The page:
“He’s gone from saying, ‘well, deficits don’t matter ‘cause the budget will balance itself,’ to ‘we are going to have a deficit and isn’t it an awful thing,’ and now, ‘no, I want to run deficit ‘cause they’re a good thing,’” Harper told party sympathizers. “We cannot afford people who are not ready, changing their plan every couple of weeks.”

One of Trudeau’s financial advisors, Toronto Centre candidate Bill Morneau, suggested Tuesday that the GDP number proves change is needed in Ottawa.

The Liberal plan, he said, is required to spur economic activity amid weakening growth and low interest rates.

“Whether the [GDP] number is one decimal point up or one decimal point down doesn’t change the fact that we haven’t addressed the challenge of growth,” Morneau, a business executive, said.

Instead of growing the economy for all Canadians, Morneau said, the Tories are focused on delivering boutique tax cuts to certain segments of the electorate.

‘Not a plausible position’

And the NDP, he added, can’t deliver growth-focused projects because it has already pledged billions on daycare and seniors’ pensions and placed itself in a “fiscal straitjacket”by promising to run a balanced budget.

“It’s not a plausible position. They will eventually be left in a position to identify the cuts to services or programs that will be required, if they do in fact want to balance the budget in 2016,” he said.

But Peggy Nash, the NDP industry critic and incumbent candidate for the Toronto riding of Parkdale–High Park, said it is the Liberals who are being untruthful about their spending plans.

“Justin Trudeau’s economic plan has a hole so big it could be a tourist attraction,” she said in a news release, suggesting the Liberals had shortchanged their predictions by $11.4 billion. “His deficits keep growing faster than the Bay of Fundy tides come in and out.”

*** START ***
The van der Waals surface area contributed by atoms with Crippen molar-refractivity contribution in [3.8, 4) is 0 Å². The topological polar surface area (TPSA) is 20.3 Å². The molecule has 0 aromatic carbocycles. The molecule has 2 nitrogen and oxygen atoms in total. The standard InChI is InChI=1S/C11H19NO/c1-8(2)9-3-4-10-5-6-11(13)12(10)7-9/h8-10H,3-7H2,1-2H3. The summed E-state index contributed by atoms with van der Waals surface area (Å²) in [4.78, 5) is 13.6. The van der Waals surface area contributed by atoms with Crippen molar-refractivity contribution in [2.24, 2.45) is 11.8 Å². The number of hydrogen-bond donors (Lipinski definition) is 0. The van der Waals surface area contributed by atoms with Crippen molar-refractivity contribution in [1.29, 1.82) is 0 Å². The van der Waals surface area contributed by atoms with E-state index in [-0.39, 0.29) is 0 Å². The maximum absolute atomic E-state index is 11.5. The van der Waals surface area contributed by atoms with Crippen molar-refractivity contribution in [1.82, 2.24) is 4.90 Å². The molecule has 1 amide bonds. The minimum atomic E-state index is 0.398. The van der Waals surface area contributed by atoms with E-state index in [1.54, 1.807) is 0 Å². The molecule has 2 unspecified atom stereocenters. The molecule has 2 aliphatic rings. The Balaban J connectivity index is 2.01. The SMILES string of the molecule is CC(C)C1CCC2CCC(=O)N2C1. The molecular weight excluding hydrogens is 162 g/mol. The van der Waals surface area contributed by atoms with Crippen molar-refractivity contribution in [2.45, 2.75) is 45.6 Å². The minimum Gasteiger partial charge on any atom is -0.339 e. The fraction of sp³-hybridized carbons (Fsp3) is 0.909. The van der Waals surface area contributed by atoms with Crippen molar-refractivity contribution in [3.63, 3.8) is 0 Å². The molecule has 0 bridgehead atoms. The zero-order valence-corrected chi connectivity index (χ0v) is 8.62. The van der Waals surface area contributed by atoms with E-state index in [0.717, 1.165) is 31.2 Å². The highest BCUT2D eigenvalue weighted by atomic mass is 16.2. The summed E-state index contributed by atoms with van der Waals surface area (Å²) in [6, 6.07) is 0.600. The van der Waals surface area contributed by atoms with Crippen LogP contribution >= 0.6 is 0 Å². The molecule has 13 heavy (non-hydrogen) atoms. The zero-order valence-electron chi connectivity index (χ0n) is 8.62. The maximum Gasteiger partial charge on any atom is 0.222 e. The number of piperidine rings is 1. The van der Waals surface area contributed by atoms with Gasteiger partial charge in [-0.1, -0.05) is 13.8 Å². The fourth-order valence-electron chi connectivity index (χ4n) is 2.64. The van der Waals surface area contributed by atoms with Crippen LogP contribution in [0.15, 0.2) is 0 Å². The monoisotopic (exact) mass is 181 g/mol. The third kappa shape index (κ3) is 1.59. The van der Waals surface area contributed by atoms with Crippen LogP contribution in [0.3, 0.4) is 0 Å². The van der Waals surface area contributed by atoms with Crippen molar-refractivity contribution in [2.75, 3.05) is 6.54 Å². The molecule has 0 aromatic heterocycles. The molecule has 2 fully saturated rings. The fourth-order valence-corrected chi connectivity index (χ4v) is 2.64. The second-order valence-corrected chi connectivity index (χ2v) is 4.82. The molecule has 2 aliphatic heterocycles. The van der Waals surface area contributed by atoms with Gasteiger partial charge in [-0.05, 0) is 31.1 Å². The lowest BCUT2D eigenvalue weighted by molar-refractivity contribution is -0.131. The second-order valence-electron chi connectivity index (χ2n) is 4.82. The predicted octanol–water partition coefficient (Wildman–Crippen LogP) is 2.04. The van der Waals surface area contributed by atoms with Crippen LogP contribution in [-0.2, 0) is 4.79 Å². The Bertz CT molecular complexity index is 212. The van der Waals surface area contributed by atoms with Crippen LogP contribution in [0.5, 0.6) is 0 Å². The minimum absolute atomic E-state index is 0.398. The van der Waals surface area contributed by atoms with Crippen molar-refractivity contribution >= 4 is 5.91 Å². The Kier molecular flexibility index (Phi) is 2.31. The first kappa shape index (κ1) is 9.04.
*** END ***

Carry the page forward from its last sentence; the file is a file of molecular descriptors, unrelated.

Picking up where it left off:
On Monday, Mulcair said it didn’t matter what the statistical agency reported.

“Whatever is in that report,” he said while campaigning in Saskatchewan, “it's not going to change the fact that Stephen Harper's plan is not working.''
Harper has overseen an economy, he said, that has led to 200,000 more people unemployed since the 2008 recession and 400,000 manufacturing jobs lost since Harper came to power.

“We have a less balanced and less diversified economy today, and it’s a more fragile economy,” he said.

Harper’s economic message

Unifor chief economist Jim Stanford told HuffPost it also didn’t really matter what Statistics Canada reported Tuesday, because fewer and fewer Canadians believe Harper’s message on the economy.

“The gap between the self-congratulatory messages of the government and the very tough reality faced by most Canadians is just too big.”

More Canadians face unemployment or precarious employment, stagnant wages and high household debt, he said.

After four years of majority Conservative government, he said, Canadians are watching the country underperform the U.S. economy by a huge margin and falsely being told that Canada is the envy of the world.

“[Harper] wants us to look at the basket cases like Greece, but if we count all 34 members of the OECD, Canada under his tenure is in the bottom half of it. There are a lot of countries that have done much better than us,” Stanford said.

Canada needs a new long-term model for growth, he added, praising the Liberals’ infrastructure program and the NDP’s childcare plan as growth-inducing projects.

But Finance Minister Joe Oliver seem to suggest Tuesday that new big-ticket spending to promote growth isn’t needed. He took to Twitter to note the “buoyant month of June” result.

Several economists agreed that Tuesday’s numbers were a sign of not much of a recession.

BMO chief economist Douglas Porter called it “the mildest of variety and one of the strangest recessions ever.”